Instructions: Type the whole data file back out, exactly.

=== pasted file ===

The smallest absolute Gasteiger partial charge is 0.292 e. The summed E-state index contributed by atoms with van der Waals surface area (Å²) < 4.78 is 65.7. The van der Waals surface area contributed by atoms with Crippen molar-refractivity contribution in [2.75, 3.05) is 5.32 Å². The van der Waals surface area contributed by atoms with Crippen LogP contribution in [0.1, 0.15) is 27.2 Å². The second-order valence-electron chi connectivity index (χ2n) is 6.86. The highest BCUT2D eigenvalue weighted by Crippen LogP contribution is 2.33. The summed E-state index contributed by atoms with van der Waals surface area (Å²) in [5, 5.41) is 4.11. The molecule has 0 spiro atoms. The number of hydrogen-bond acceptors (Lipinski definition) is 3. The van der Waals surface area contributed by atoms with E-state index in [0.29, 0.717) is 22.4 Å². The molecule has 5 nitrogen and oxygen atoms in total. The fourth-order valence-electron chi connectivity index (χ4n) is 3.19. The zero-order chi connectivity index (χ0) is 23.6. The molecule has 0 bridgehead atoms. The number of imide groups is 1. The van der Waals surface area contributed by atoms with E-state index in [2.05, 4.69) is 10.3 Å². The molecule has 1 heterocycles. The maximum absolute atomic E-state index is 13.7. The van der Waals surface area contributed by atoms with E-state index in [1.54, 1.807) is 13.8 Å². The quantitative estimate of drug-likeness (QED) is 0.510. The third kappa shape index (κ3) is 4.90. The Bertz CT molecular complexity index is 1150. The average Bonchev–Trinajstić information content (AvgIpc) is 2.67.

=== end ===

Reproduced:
The smallest absolute Gasteiger partial charge is 0.292 e. The summed E-state index contributed by atoms with van der Waals surface area (Å²) < 4.78 is 65.7. The van der Waals surface area contributed by atoms with Crippen molar-refractivity contribution in [2.75, 3.05) is 5.32 Å². The van der Waals surface area contributed by atoms with Crippen LogP contribution in [0.1, 0.15) is 27.2 Å². The second-order valence-electron chi connectivity index (χ2n) is 6.86. The highest BCUT2D eigenvalue weighted by Crippen LogP contribution is 2.33. The summed E-state index contributed by atoms with van der Waals surface area (Å²) in [5, 5.41) is 4.11. The molecule has 0 spiro atoms. The number of hydrogen-bond acceptors (Lipinski definition) is 3. The van der Waals surface area contributed by atoms with E-state index in [0.29, 0.717) is 22.4 Å². The molecule has 5 nitrogen and oxygen atoms in total. The fourth-order valence-electron chi connectivity index (χ4n) is 3.19. The zero-order chi connectivity index (χ0) is 23.6. The molecule has 0 bridgehead atoms. The number of imide groups is 1. The van der Waals surface area contributed by atoms with E-state index in [2.05, 4.69) is 10.3 Å². The molecule has 1 heterocycles. The maximum absolute atomic E-state index is 13.7. The van der Waals surface area contributed by atoms with E-state index in [1.54, 1.807) is 13.8 Å². The quantitative estimate of drug-likeness (QED) is 0.510. The third kappa shape index (κ3) is 4.90. The Bertz CT molecular complexity index is 1150. The average Bonchev–Trinajstić information content (AvgIpc) is 2.67.